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Richard Tinning

Pedagogy is a major concern of teacher education. Within this paper three pedagogies are discussed: performance pedagogy, critical pedagogy, and postmodern pedagogy. The case is made that in order to understand which particular pedagogies are privileged within physical education teacher education, it is useful to analyze the discourses on which they are based and the process of problem setting, which acts to define or set certain problems that require certain solutions. The problems that dominate the physical education profession tend to be those that address technical or instrumental issues, which in turn privilege performance pedagogy as the appropriate solution. The political processes involved in such problem setting are discussed with reference to dominant discourses and the nature of contemporary professional practice. It is argued that privileging performance pedagogy in teacher education is limited in vision and continues to produce physical education teachers who conceive of teaching as essentially a technical matter with little sense of the social, moral, and political aspects of their work.

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Doune Macdonald and Richard Tinning

Drawing on evidence from an Australian physical education teacher education (PETE) program, this paper argues that the preparation of physical education teachers implicates PETE in the trend to proletarianize teachers’ work at the same time that national claims for increased professionalization are being made. The core physical education program and its PETE component was characterized by narrow utilitarian, sexist, scientistic, and technicist approaches to the field of physical education. More specifically, the PETE program represented teaching as technical and unproblematic rather than as a critical and intellectual endeavor, and its faculty and students were accorded a subordinate status within the department.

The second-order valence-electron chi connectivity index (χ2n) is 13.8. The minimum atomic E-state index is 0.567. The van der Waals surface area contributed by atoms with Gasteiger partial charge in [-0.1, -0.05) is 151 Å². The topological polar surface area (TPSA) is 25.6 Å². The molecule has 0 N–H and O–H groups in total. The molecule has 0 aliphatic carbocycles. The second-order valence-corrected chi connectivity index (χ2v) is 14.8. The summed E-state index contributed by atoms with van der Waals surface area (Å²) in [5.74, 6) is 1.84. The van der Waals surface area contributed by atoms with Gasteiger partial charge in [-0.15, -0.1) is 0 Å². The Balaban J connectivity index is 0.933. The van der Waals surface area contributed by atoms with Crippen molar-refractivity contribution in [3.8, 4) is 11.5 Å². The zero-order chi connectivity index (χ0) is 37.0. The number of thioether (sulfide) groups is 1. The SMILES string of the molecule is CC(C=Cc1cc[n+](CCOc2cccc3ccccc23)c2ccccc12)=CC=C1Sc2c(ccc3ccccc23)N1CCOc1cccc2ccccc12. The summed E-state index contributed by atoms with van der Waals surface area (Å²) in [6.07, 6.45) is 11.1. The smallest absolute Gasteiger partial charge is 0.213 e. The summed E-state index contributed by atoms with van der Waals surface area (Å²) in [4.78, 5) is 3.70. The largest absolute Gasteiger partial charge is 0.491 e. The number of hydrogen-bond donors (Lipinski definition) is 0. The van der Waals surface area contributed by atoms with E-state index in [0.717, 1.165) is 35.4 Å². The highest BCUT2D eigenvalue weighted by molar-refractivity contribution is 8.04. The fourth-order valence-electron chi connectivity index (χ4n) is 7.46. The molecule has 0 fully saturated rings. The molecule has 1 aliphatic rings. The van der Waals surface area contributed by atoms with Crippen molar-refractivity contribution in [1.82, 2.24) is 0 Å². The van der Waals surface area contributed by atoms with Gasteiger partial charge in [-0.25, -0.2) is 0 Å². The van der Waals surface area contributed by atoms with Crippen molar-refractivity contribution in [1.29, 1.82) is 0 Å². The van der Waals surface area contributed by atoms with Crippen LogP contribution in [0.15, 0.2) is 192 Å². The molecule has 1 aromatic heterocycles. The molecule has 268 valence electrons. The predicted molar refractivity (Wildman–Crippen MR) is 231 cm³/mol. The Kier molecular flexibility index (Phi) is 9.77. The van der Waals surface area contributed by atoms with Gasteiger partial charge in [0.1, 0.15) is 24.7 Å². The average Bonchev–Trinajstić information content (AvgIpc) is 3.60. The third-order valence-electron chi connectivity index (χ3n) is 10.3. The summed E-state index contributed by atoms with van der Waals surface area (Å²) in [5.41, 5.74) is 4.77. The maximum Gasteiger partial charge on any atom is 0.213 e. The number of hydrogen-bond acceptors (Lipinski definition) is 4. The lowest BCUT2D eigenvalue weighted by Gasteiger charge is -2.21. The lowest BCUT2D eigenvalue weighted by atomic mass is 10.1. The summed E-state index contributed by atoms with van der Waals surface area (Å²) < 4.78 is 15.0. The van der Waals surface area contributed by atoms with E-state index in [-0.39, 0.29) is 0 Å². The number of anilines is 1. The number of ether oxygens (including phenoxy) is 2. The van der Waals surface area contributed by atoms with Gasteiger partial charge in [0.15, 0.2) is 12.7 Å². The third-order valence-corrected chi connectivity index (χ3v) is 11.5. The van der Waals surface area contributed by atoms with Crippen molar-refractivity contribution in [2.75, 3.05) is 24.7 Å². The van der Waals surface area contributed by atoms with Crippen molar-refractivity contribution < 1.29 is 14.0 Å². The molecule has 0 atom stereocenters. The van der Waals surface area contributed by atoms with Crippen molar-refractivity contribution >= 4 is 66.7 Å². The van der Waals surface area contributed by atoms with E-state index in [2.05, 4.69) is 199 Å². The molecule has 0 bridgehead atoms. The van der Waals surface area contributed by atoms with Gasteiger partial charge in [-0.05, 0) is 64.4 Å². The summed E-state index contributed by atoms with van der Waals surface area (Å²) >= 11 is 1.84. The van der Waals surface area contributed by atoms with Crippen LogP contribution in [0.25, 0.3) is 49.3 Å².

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Richard I. Tinning

Student teaching as a significant part of the professional development of physical education teachers is implicated in the general failure of teacher education to adequately prepare teachers who can envision a world of schooling that is any different from the present one. This paper argues that the dominant pedagogy of student teaching is inherently conservative, is characterized by technical rationality, and embraces an outmoded view of professional knowledge. The adoption of a critical-inquiry perspective in student teaching is offered as a possible alternative.

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Richard Tinning and Daryl Siedentop

Doyle’s concepts of task structures and the notion of accountability were applied to the student teaching process. Qualitative research strategies were used to gather data for one intern in two settings across an entire academic term. Three main task systems were identified. The contingencies supporting the task structures were less readily identified than for previous classroom and gymnasium research. Accountability systems tended to be less formal. The intern must balance the demands of task systems that produce consequences from pupils, the cooperating teacher, and the university supervisor. Monitoring and feedback from the supervisor and cooperating teacher appear to play an important informal role in the development of intern performance across time.

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Natalie Barker-Ruchti and Richard Tinning

Women’s artistic gymnastics is an Olympic sport that involves intricate acrobatic and rhythmic activities. This kinesthetic proficiency demands muscular strength and courage, which have been argued to serve its athletes as a source of empowerment.

Various scholars question the positive effects of sport participation. This article builds on these doubts through a feminist Foucauldian study of WAG. An essayistic research story, compiled from data gained in an ethnographic study, serves as the basis for our analyses. The results demonstrate the complexity of WAG experiences and illustrate that gymnasts’ athletic proficiency is only possible through an extensive and elaborate process of corporeal discipline.

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Tony Rossi, Richard Tinning, Louise McCuaig, Karen Sirna, and Lisa Hunter

Much of physical education curriculum in the developed world and specifically in Australia tends to be guided in principle by syllabus documents that represent, in varying degrees, some form of government education priorities. Through the use of critical discourse analysis we analyze one such syllabus example (an official syllabus document of one of the Australian States) to explore the relationships between the emancipatory/social justice expectations presented in the rubric of and introduction to the official syllabus document, and the language details of learning outcomes that indicate how the expectations might be satisfied. Given the complexity and multilevel pathways of message systems/ideologies we question the efficacy of such documents oriented around social justice principles to genuinely deliver more radical agendas which promote social change and encourage a preparedness to engage in social action leading to a betterment of society.